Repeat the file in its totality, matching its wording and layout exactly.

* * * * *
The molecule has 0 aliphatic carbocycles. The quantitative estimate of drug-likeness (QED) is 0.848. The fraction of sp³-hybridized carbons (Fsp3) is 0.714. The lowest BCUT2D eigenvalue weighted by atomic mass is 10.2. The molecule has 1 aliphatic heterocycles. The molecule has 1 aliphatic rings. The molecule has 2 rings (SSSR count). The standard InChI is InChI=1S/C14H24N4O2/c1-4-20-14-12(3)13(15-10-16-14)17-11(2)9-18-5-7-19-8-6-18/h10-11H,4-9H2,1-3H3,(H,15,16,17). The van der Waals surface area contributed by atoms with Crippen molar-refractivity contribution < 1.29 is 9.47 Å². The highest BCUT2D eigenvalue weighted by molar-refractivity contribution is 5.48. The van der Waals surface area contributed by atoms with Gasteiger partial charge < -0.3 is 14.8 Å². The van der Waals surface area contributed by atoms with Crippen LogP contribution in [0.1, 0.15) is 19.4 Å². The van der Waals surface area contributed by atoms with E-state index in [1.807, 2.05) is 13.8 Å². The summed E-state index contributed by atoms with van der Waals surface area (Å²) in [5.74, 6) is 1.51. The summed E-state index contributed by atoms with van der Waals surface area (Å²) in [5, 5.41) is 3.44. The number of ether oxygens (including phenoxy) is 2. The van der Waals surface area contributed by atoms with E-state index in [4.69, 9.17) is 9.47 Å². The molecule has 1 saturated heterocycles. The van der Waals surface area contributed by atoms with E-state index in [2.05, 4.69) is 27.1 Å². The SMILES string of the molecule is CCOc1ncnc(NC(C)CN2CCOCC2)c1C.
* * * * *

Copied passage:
The molecule has 0 aliphatic carbocycles. The quantitative estimate of drug-likeness (QED) is 0.848. The fraction of sp³-hybridized carbons (Fsp3) is 0.714. The lowest BCUT2D eigenvalue weighted by atomic mass is 10.2. The molecule has 1 aliphatic heterocycles. The molecule has 1 aliphatic rings. The molecule has 2 rings (SSSR count). The standard InChI is InChI=1S/C14H24N4O2/c1-4-20-14-12(3)13(15-10-16-14)17-11(2)9-18-5-7-19-8-6-18/h10-11H,4-9H2,1-3H3,(H,15,16,17). The van der Waals surface area contributed by atoms with Crippen molar-refractivity contribution < 1.29 is 9.47 Å². The highest BCUT2D eigenvalue weighted by molar-refractivity contribution is 5.48. The van der Waals surface area contributed by atoms with Gasteiger partial charge < -0.3 is 14.8 Å². The van der Waals surface area contributed by atoms with Crippen LogP contribution in [0.1, 0.15) is 19.4 Å². The van der Waals surface area contributed by atoms with E-state index in [1.807, 2.05) is 13.8 Å². The summed E-state index contributed by atoms with van der Waals surface area (Å²) in [5.74, 6) is 1.51. The summed E-state index contributed by atoms with van der Waals surface area (Å²) in [5, 5.41) is 3.44. The number of ether oxygens (including phenoxy) is 2. The van der Waals surface area contributed by atoms with E-state index in [4.69, 9.17) is 9.47 Å². The molecule has 1 saturated heterocycles. The van der Waals surface area contributed by atoms with E-state index in [2.05, 4.69) is 27.1 Å². The SMILES string of the molecule is CCOc1ncnc(NC(C)CN2CCOCC2)c1C.